• Rehabilitative and habilitative services and devices (e.g., assistance for people with disabilities and chronic conditions)


Medicare is a government-funded health insurance program that covers 80% of the cost of cancer treatments. You will be responsible for paying 20% of the billed amount until you reach your annual deductible.

Who Is Eligible for Medicare?

Medicare is available for people ages 65 and over and some younger individuals, including those with disabilities, people who have been getting Social Security benefits for two years or more, and people with end-stage renal disease.

There are four parts of Medicare, and each part covers different services related to cancer treatment:

  • Part A (hospital insurance) covers inpatient care in hospitals, including any cancer treatments you receive while in the hospital. It also includes hospice care, home health care, and skilled nursing facility care. Most people don’t pay a monthly premium for Part A, but you must meet your deductible before coverage kicks in for Part A.
  • Part B (medical insurance) helps cover the cost of some cancer-related outpatient treatments and services. This includes healthcare provider visits, many chemotherapy drugs, radiation treatments, diagnostic imaging tests (e.g., CT scan), medical equipment, nutritional equipment (e.g., feeding pump), mental health services, and outpatient surgery.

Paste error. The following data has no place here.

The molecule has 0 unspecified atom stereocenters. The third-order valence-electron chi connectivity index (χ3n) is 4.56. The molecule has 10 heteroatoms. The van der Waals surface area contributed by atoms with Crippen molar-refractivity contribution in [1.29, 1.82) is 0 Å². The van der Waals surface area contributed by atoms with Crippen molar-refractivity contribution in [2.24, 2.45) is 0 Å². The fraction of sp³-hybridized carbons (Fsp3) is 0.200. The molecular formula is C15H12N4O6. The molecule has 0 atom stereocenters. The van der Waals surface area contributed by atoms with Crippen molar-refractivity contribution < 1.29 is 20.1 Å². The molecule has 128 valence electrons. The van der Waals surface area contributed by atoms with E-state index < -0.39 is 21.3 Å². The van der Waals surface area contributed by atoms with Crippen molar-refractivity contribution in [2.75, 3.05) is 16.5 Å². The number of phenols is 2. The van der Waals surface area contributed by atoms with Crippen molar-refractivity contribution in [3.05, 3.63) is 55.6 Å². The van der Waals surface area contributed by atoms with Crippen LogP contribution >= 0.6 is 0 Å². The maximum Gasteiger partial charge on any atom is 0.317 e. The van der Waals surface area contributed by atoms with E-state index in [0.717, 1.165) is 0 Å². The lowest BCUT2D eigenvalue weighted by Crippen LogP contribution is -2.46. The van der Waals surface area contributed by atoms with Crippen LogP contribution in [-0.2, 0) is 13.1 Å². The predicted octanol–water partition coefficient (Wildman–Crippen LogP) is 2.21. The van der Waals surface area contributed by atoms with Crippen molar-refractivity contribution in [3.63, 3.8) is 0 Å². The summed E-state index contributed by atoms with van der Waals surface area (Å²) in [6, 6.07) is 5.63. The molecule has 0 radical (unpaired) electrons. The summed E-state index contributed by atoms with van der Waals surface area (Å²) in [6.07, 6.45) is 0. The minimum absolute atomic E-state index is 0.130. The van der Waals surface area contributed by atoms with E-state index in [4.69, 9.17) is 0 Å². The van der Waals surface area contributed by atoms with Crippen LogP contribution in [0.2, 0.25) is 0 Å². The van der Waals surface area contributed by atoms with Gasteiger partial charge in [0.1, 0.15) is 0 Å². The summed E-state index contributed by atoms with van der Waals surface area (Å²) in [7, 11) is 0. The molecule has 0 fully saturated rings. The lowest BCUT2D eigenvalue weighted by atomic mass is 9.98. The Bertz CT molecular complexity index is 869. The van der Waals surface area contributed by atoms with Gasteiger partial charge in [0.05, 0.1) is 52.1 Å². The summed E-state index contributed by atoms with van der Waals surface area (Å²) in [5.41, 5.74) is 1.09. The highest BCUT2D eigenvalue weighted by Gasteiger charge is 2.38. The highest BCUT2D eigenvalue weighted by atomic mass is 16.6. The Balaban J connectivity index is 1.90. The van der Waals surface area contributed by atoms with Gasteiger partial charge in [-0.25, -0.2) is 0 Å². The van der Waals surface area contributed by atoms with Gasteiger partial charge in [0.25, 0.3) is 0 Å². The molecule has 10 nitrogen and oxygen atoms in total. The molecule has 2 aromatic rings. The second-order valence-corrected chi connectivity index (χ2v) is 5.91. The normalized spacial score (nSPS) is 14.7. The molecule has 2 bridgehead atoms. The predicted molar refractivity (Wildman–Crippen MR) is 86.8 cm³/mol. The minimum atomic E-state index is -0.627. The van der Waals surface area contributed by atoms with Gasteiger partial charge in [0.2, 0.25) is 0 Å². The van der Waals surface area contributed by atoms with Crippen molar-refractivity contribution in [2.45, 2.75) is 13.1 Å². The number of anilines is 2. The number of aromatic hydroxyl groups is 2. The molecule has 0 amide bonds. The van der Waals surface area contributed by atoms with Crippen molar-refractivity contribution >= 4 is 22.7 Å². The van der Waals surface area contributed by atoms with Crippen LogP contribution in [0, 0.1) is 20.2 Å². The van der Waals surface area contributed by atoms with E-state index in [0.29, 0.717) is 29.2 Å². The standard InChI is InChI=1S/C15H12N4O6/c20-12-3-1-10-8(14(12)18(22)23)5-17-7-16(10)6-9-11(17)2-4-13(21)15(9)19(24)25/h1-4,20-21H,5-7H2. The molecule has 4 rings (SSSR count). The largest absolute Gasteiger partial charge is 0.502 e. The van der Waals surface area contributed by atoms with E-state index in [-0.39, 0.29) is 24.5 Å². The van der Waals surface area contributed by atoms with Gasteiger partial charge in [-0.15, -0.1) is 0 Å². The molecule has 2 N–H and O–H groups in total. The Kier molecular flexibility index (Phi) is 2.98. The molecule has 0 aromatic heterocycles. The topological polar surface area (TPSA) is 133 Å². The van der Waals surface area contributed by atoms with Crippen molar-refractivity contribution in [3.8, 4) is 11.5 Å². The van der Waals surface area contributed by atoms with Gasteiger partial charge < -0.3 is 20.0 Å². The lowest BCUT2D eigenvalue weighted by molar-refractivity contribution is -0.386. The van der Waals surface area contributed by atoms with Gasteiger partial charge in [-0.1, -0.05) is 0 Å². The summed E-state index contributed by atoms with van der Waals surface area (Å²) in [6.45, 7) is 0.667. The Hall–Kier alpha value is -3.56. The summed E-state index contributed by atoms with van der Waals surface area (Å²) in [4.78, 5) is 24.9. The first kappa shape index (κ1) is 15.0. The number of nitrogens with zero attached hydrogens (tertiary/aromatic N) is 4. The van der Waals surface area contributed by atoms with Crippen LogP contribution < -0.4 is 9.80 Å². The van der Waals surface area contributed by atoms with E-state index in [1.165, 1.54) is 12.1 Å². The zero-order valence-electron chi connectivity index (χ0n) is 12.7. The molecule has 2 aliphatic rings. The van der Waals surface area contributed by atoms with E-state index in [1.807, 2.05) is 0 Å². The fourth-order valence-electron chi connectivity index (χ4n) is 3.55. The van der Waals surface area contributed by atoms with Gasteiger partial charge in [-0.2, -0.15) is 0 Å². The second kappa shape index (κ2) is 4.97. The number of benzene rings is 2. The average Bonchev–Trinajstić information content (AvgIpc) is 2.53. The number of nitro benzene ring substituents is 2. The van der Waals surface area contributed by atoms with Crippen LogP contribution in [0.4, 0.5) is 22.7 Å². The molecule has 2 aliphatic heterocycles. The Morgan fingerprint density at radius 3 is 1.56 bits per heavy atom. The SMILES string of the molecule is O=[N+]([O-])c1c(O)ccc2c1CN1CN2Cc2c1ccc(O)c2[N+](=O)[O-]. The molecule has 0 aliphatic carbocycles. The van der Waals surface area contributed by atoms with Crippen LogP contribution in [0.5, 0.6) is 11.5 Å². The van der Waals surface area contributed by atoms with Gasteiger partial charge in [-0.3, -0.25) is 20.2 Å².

• Part C (Medicare Advantage) are private health insurance plans that bundle Medicare Parts A and B benefits, and (usually) Part D. These private plans must cover everything that Original Medicare covers for healthcare services and prescription drugs, but they may have more expensive premiums, and it may cost more to see a healthcare provider that is out-of-network with your plan.
  • Part D (drug coverage) is an optional part of Medicare that helps cover the cost of prescription medications, including chemotherapy drugs, anti-nausea drugs, and other medications used to treat cancer and its associated symptoms. Most Medicare Advantage plans provide drug coverage, but if yours doesn’t (or you don’t have Part C), you can choose a Part D prescription drug plan. 


Medicaid provides free or low-cost healthcare coverage for those who qualify based on income and family size.

Who Is Eligible for Medicaid?

Medicaid is available for some low-income adults, families, children, pregnant women, older adults, and people with disabilities. It is funded jointly by state and federal governments.

Though Medicaid benefits may differ from state to state, each program must cover certain cancer-related services, including inpatient and outpatient hospital services, physician services, laboratory and X-ray services, and prescription drugs related to cancer treatment. Some states also provide coverage for additional services, including hospice.

Individual Plan

Individual plans offer health insurance coverage for people who do not have access to employer-sponsored or government health plans (e.g., self-employed individuals). With an individual plan, both you and your insurer will pay a certain dollar amount or percentage of the costs of your medical care. Your out-of-pocket costs will depend on the specific plan you have.

Individual plans cover the 10 essential health benefits as mandated by the Affordable Care Act, which include inpatient and outpatient services, approved prescription drugs, screening tests, and other cancer-related treatments.

Questions to Ask Your Healthcare Provider

Navigating the healthcare and health insurance ecosystem can be confusing, even if you have a good understanding of your insurance coverage. Talking to your healthcare provider about the financial aspects of cancer care can help provide clarity and support when you need it.